Gaining an insider's perspective on the federal court system - The University of Tulsa
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Gaining an insider’s perspective on the federal court system

University of Tulsa College of Law student Brandon Keaton (3L) spent his final semester as an extern in the office of The Honorable Irma Ramirez, a Magistrate Judge in the United States District Court for the Northern District of Texas. Now just days away from graduating on Dec. 17, Keaton is well-equipped with the skills and knowledge he will need to fulfill his dream of practicing in one of the Lone Star state’s larger legal markets.

law student in a suit smiling for the camera outside
Brandon Keaton

Born and raised in Camden, Arkansas, Keaton graduated from the University of Arkansas — Fort Smith in 2018 with a degree in business administration. While there, Keaton took a handful of law courses and one of his professors was Associate District Judge Dennis Sprouse, a 1977 graduate of TU Law. “In fact, Judge Sprouse was the person who put TU Law on my radar,” Keaton recalled.

An instructive experience

As he reflects on his four months in Dallas, Keaton is particularly thankful to Judge Ramirez for encouraging and empowering him to tailor his externship experience to suit his interests and ambitions. Central to this was Keaton’s daily practice of reaching out to court-security officers in order to find out the schedules for the Northern District’s judges. Whenever a topic or case piqued his interest, Keaton would sit in and watch the proceedings.

Experiencing trials firsthand took Keaton far beyond the theories and examples he had studied in the classroom. “My externship opportunities were great,” he reported. “I got to see the ins and outs of the federal courts in the Northern District. It was certainly eye-opening.”

When he was not attending trials or busy drafting opinions on pending motions for Judge Ramirez, Keaton read and reviewed case files. In fact, he received his first file to review on his very first day of the externship. His most notable assignment was to write a motion to dismiss a case featuring a pro se plaintiff before working on a response to the plaintiff’s motion for a new trial.

Looking at life after graduation and passing the bar, Keaton hopes to pursue a career in civil litigations, where his writing and mock trial expertise will definitely prove valuable. “Early careers in civil litigation usually involve heavy research and writing as well as handling discovery,” Keaton pointed out. “As a law student’s foundation starts to build, their responsibilities follow suit.”

Laying the groundwork

While externships are a powerful means of experiencing what it is like to work as a legal professional and getting set to practice law, Keaton credited his coursework and professors at TU Law with enabling him to lay the necessary groundwork. For example, Keaton underscored the impact of the legal writing courses he took during previous semesters, which he was then able to build on in Judge Ramirez’s office.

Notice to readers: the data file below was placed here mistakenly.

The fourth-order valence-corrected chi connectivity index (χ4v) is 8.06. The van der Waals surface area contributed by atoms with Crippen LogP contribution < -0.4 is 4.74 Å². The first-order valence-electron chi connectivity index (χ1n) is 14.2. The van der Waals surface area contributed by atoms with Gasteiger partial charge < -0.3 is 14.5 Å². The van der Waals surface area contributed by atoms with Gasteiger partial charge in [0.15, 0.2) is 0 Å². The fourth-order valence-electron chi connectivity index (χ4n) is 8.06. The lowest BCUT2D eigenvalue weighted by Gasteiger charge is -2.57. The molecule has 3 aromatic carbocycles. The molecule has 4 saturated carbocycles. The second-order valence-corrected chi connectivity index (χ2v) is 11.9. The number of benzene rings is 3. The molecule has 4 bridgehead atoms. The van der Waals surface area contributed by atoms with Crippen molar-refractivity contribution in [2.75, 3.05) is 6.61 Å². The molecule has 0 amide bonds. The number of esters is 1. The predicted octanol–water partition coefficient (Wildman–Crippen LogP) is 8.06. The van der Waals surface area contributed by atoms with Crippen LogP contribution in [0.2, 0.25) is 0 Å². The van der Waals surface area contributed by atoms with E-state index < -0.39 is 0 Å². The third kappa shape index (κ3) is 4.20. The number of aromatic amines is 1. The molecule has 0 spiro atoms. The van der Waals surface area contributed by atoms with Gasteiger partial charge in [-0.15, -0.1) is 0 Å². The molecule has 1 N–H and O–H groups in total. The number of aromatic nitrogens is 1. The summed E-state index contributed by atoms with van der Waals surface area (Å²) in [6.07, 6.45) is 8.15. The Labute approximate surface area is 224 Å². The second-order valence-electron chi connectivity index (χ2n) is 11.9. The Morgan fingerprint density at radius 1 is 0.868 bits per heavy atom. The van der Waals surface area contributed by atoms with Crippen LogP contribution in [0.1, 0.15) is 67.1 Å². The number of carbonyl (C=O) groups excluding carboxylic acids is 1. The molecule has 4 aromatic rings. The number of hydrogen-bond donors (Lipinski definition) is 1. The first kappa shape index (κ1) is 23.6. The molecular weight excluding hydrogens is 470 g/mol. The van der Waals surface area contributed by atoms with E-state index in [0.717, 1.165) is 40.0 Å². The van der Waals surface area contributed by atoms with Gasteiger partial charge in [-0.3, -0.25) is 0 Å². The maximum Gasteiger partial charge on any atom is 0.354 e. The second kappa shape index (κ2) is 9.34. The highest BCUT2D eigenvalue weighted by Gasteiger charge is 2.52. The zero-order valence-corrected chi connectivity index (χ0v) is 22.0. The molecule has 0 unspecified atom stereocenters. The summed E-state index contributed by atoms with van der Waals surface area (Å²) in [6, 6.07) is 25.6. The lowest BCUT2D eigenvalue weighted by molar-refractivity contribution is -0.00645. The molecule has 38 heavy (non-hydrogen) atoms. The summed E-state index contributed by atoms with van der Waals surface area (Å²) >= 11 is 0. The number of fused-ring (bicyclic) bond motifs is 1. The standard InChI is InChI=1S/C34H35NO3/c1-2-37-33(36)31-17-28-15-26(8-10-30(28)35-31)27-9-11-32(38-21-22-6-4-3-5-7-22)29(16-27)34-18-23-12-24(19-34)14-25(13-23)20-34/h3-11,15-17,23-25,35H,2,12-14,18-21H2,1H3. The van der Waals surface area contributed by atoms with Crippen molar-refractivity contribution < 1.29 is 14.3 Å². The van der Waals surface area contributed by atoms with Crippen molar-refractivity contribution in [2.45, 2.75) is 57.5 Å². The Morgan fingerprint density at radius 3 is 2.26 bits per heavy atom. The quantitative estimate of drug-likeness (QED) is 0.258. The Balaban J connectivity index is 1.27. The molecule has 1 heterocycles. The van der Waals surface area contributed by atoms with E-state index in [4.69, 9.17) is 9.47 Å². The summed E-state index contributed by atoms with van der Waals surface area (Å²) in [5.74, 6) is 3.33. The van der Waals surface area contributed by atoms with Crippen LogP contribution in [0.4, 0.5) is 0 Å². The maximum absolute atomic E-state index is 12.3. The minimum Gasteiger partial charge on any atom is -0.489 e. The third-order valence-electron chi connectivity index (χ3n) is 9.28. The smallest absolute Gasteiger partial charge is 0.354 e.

law student in front of a book case with arms folded
Brandon Keaton

Keaton also praised the effectiveness of TU Law’s trial skills and evidence workshop along with the American Association for Justice mock trial travel team, both of which helped him to enhance his analytic skills and improve his ability to notice the issues and minute details being argued in the cases and proceedings he sat in on. “Those experiences allowed me to focus on the effectiveness of the lawyers themselves, rather than placing all my focus on the issues being argued,” Keaton said. “That’s a priceless experience.”

A further, less tangible, element of preparation TU Law provided was to help Keaton set his expectations with regard to what it is like to work as an extern. In addition to receiving advice from Assistant Dean for Experiential Learning Lauren Donald, Keaton spoke to other students who had already completed or were in the process of completing their externships and pick their brains for externship wisdom.

Keaton also had professors on his side to help him prepare to apply for an externship. In particular, both Professor of Law Johnny Parker and Chapman Distinguished Professor of Law Robert Spoo provided Keaton with guidance and boosted his confidence. “Brandon is one of the brightest and most prepared legal minds that I have had the pleasure of teaching at TU Law,” commented Spoo. “He performed superbly in my Contracts and Constitutional Law courses, and I expect to see him thrive in the profession of law.” Parker likewise had high praise for Keaton, stating “he’s a highly intelligent, very dedicated individual. These qualities, along with his work ethic, allow him to succeed in all his endeavors. He is a joy to work with.”

Advice from a law school vet

When asked if he had any advice to bestow upon those who may follow in his footsteps, Keaton had this to say: “I will give the same advice I was given when I was a 1L. During my first year of law school, a 3L told me to try to experience as many different areas of law as possible while you’re in law school. They said that the only sure way to find out which area you want to begin your career in is to exhaust all your options first.

“I came into law school unsure if I would even consider litigation mainly because of the idea of having to step foot in a court room and make arguments. But, after taking trial skills and following that up with participating on a mock trial travel team, it was clear that this was for me.”

Does the prospect of having a well-rounded law school experience excite you? Head over to the TU College of Law for more information!